Got this shot of a French Grunt in front of a purple sea fan.
 Got this shot of a Porcupine fish swimming to me.

Made a couple of trips around the knoll and it was time tohead back.  I missed everything after the Cigar Rock, Dive time was 132 minutes.

Couldn't get the strobe to work during my surface interval, so I rinsed and put the camera away.

I swam out to the Sea Rod and descended right on it.  From there I went towards the blocks and this time I found them without going to the surface.  I spotted a Guitarfish being closely followed by a Jack, but I don't know if the Jack intended to steal whatever the Guitarfish caught or if they were hunting together.  Instead of heading onto the reef, I continued South along the edge of the reef.  I did not surface to see exactly where I was and I was swimming against the current, but I think I made it South of Tower 15.  Turned back at about 18000 psi and made it to the blocks by 1300 psi.  Stopped at the blocks and again at the sea rod, then headed into the beach with 400 psi.  Dive time was 153 minutes.

08 June 2014

I make a solo dive on the Little Coral Knoll and then a second dive with Luis and Ray Lawson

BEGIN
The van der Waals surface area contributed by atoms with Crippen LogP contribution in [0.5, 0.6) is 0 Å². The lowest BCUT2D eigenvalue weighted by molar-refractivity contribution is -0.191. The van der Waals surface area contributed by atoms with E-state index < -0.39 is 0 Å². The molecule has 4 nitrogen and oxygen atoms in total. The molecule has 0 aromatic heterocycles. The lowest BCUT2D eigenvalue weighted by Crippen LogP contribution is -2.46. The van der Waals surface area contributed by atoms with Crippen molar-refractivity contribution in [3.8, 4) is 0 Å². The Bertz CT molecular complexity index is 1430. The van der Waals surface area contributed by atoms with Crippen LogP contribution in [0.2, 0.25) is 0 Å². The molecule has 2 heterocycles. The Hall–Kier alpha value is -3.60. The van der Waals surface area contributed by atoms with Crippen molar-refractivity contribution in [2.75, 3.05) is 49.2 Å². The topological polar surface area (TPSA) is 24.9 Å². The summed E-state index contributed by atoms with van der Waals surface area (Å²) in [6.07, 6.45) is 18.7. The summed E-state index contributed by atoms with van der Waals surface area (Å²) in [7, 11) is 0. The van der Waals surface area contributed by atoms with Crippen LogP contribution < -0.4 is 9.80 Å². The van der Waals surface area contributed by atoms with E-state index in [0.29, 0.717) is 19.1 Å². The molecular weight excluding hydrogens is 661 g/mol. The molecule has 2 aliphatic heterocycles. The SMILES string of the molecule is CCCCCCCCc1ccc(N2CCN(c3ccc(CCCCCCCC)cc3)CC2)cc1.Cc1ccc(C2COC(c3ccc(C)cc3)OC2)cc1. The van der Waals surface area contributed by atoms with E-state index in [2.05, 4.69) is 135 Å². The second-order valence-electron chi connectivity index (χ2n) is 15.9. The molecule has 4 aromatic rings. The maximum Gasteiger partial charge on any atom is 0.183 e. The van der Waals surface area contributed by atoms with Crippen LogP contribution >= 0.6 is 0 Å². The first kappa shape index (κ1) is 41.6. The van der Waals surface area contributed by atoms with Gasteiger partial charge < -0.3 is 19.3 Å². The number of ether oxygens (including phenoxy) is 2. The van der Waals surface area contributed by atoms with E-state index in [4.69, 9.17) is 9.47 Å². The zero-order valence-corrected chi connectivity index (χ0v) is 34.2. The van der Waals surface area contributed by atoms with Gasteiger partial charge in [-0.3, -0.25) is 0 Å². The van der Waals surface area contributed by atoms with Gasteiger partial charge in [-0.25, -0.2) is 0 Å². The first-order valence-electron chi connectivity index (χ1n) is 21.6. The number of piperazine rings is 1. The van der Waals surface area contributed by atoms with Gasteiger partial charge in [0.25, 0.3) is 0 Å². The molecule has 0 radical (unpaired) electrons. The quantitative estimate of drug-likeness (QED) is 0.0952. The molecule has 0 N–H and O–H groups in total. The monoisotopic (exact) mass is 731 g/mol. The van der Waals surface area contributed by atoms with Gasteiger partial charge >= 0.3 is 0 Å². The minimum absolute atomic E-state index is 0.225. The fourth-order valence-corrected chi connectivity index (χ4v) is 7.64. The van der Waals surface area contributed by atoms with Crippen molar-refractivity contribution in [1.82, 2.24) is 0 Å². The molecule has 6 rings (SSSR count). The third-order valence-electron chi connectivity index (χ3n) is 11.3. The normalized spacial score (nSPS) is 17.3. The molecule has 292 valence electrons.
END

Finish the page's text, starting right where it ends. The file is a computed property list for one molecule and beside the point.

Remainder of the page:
The first non-handicapped space was open at Tower 15, but the guy behind me, whose name turned out to be Donovan, had parked in the middle of his and my spaces.  I went back and asked him to move back so I could avoid a ticket while I dived, and he did so.  Then he started talking about The Father's glorious sunrise and I suggested that the colors resulted from water and gases in the atmosphere that acted like a prism and that despite vigorous protests from the religious wing nuts of the period, the flat earth hypothesis as well earth-as-center-of-the universe hypothesis had long ago been discredited.  He me about my belief in things I couldn't see and I used radio waves as an example, saying I believed in them because I had evidence of their existence, not just faith in their existence.  It was an amusing conversation, but I was late and needed to get in if I was to meet Leo at 8:30.  I swam out to the swim buoy and Donovan watched as I descended.